Library/Media Specialist Teacher: Michelle Laflamme, MLIS

"Today’s citizens must be active critical thinkers if they are to compare evidence, evaluate competing claims, and make sensible decisions."

-- Preparing 21st Century Students for a Global Society: An Educator's Guide to the "Four Cs" by the National Education Association

Library and Information Science (LIS) Curriculum at Conant Elementary School

Our Vision and Mission

It is the overall vision of Conant Elementary School's Library and Information Science (LIS) program that we develop in students the skills necessary to fully participate in today’s global community. This requires critical thinking skills, communication skills, collaboration skills, and skills in creative problem solving (the National Education Association's "Four Cs" of 21st Century Skills).

Additionally, the LIS program views information science and imagination as congruent paths that intersect in Library and Media class. Where the science of information intersects with a nurtured imagination, and using the Four Cs as foundational skills that support our vision, students:

  • Treat learning as a social responsibility where students learn from and teach each other as they work together to solve problems
  • Explore and stay persistent in their quest for knowledge, embracing and encouraging their curiosity through sustained inquiry
  • Responsibly and ethically engage with technology and the information they find and use
  • Develop a love for literature which:
  • Builds self-awareness, respect for oneself

  • Builds social and cultural awareness, respect for others

  • Develops a foundation of knowledge

  • Exposes problems and how solutions are formed including ideas for improvisation

  • Inspires the imagination

Our Standards-Based Library and Information Science (LIS) Curriculum

The Library and Media Center and our LIS curriculum establishes standards that align with the Massachusetts State Frameworks, with much of our LIS program covering the Massachusetts Digital Literacy and Computer Science standards. The standards articulate practices necessary for success. As students progress through their K-6 education, they acquire increasingly sophisticated knowledge, skills, and dispositions.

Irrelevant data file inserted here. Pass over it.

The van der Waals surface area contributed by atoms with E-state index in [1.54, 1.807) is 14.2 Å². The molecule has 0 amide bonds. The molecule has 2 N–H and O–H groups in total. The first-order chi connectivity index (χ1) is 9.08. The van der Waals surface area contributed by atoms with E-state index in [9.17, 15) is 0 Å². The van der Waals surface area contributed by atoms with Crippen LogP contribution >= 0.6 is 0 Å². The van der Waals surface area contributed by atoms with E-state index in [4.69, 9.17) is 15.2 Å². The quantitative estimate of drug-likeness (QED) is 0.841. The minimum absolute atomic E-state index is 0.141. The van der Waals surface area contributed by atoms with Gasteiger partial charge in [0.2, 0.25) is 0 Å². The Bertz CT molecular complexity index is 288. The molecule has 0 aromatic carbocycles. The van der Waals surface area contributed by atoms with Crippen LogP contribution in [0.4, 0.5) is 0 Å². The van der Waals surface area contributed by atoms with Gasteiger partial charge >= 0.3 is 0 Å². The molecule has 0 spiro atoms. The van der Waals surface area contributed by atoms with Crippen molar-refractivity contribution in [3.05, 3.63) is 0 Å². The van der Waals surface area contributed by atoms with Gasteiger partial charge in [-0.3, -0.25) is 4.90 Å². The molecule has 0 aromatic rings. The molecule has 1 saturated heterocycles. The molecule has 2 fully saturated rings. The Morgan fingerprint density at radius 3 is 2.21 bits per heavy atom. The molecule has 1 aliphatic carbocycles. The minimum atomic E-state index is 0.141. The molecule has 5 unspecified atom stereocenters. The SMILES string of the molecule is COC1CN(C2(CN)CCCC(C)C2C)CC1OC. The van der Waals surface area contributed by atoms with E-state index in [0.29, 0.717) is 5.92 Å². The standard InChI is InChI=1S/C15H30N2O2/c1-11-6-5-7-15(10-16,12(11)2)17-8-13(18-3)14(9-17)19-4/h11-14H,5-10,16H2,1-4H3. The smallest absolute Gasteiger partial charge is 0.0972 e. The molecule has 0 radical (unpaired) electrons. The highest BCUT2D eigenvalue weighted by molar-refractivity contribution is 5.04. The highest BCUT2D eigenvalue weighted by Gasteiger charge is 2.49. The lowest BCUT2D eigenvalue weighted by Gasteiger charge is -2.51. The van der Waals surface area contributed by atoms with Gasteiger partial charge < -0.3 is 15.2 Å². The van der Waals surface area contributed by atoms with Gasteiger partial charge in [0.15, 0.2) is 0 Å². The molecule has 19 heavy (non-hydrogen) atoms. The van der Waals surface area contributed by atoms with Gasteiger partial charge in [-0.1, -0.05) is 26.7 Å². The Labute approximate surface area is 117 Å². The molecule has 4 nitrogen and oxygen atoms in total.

Topic #10: Digital Citizenship [LIB.DC.T10] Students will be safe, responsible, and respectful users of technology and digital resources.

Directions: Imagine you see a cyberbullying situation. You're going to create a card to help stop it. The card can be for the target, the bully, or someone seeing the cyberbullying.  It can give them advice, give them action steps, or just say something nice that will make them feel better.

Upstander Project Display 
Example student response:
Example Upstander Student Response

Topic #11: Computer Science [LIB.CS.T11] Students will integrate basic digital literacy skills with simple ideas about computational thinking. 

Students create a program using robots, individually and collaboratively, that implements an algorithm to achieve a given goal, and use an iterative approach in development and debugging to understand the dimensions of a problem clearly, among other standards-aligned skill-building statements:

Students coding with robots

Topic #12: SEL Competencies [LIB.SEL.T12] Students will develop competencies in self-awareness, self-management, social awareness, relationship skills, and responsible decision making (the CASEL 5) through literature.

Students completed a self-assessment where they were to rate themselves on five core competencies and then select one to focus on improving during the course of a project.

Example student response:
Example student response to self-assessment

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